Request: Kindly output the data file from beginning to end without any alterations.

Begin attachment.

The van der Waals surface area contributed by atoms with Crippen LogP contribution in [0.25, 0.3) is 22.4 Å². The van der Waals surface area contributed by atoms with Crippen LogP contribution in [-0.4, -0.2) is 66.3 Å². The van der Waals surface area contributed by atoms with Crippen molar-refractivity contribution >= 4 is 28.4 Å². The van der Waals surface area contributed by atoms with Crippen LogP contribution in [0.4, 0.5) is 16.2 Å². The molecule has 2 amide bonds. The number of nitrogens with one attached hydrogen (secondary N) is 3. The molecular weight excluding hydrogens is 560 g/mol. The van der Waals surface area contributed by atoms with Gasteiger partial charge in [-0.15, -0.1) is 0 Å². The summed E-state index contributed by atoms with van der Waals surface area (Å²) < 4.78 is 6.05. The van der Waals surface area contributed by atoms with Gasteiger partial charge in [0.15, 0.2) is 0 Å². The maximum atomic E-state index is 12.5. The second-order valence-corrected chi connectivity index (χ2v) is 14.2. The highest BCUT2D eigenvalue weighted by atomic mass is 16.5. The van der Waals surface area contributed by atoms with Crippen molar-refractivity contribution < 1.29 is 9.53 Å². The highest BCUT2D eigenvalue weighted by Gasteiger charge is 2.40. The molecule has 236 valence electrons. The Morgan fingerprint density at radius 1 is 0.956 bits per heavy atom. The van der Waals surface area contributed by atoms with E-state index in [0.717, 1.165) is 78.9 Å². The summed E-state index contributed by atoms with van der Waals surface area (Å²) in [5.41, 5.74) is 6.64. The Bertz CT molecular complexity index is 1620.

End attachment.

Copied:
The van der Waals surface area contributed by atoms with Crippen LogP contribution in [0.25, 0.3) is 22.4 Å². The van der Waals surface area contributed by atoms with Crippen LogP contribution in [-0.4, -0.2) is 66.3 Å². The van der Waals surface area contributed by atoms with Crippen molar-refractivity contribution >= 4 is 28.4 Å². The van der Waals surface area contributed by atoms with Crippen LogP contribution in [0.4, 0.5) is 16.2 Å². The molecule has 2 amide bonds. The number of nitrogens with one attached hydrogen (secondary N) is 3. The molecular weight excluding hydrogens is 560 g/mol. The van der Waals surface area contributed by atoms with Gasteiger partial charge in [-0.15, -0.1) is 0 Å². The summed E-state index contributed by atoms with van der Waals surface area (Å²) < 4.78 is 6.05. The van der Waals surface area contributed by atoms with Gasteiger partial charge in [0.15, 0.2) is 0 Å². The maximum atomic E-state index is 12.5. The second-order valence-corrected chi connectivity index (χ2v) is 14.2. The highest BCUT2D eigenvalue weighted by atomic mass is 16.5. The van der Waals surface area contributed by atoms with Crippen molar-refractivity contribution < 1.29 is 9.53 Å². The highest BCUT2D eigenvalue weighted by Gasteiger charge is 2.40. The molecule has 236 valence electrons. The Morgan fingerprint density at radius 1 is 0.956 bits per heavy atom. The van der Waals surface area contributed by atoms with E-state index in [0.717, 1.165) is 78.9 Å². The summed E-state index contributed by atoms with van der Waals surface area (Å²) in [5.41, 5.74) is 6.64. The Bertz CT molecular complexity index is 1620.